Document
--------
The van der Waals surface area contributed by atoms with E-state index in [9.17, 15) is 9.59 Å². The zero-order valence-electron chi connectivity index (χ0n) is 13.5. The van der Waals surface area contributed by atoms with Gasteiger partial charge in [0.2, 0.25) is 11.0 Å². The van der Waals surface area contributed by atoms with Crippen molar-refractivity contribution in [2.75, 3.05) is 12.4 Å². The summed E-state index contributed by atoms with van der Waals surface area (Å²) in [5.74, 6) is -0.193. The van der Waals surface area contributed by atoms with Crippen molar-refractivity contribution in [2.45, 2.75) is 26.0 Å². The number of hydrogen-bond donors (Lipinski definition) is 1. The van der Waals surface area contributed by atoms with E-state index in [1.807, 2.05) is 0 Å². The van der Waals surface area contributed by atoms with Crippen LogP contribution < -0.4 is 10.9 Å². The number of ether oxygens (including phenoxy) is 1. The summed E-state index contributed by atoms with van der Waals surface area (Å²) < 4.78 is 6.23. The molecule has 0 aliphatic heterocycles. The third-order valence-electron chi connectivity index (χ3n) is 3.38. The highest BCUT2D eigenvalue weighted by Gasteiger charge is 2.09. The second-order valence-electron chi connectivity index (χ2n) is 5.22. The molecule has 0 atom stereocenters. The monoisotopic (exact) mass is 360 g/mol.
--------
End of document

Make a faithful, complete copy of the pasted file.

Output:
The van der Waals surface area contributed by atoms with E-state index in [9.17, 15) is 9.59 Å². The zero-order valence-electron chi connectivity index (χ0n) is 13.5. The van der Waals surface area contributed by atoms with Gasteiger partial charge in [0.2, 0.25) is 11.0 Å². The van der Waals surface area contributed by atoms with Crippen molar-refractivity contribution in [2.75, 3.05) is 12.4 Å². The summed E-state index contributed by atoms with van der Waals surface area (Å²) in [5.74, 6) is -0.193. The van der Waals surface area contributed by atoms with Crippen molar-refractivity contribution in [2.45, 2.75) is 26.0 Å². The number of hydrogen-bond donors (Lipinski definition) is 1. The van der Waals surface area contributed by atoms with E-state index in [1.807, 2.05) is 0 Å². The van der Waals surface area contributed by atoms with Crippen LogP contribution < -0.4 is 10.9 Å². The number of ether oxygens (including phenoxy) is 1. The summed E-state index contributed by atoms with van der Waals surface area (Å²) < 4.78 is 6.23. The molecule has 0 aliphatic heterocycles. The third-order valence-electron chi connectivity index (χ3n) is 3.38. The highest BCUT2D eigenvalue weighted by Gasteiger charge is 2.09. The second-order valence-electron chi connectivity index (χ2n) is 5.22. The molecule has 0 atom stereocenters. The monoisotopic (exact) mass is 360 g/mol.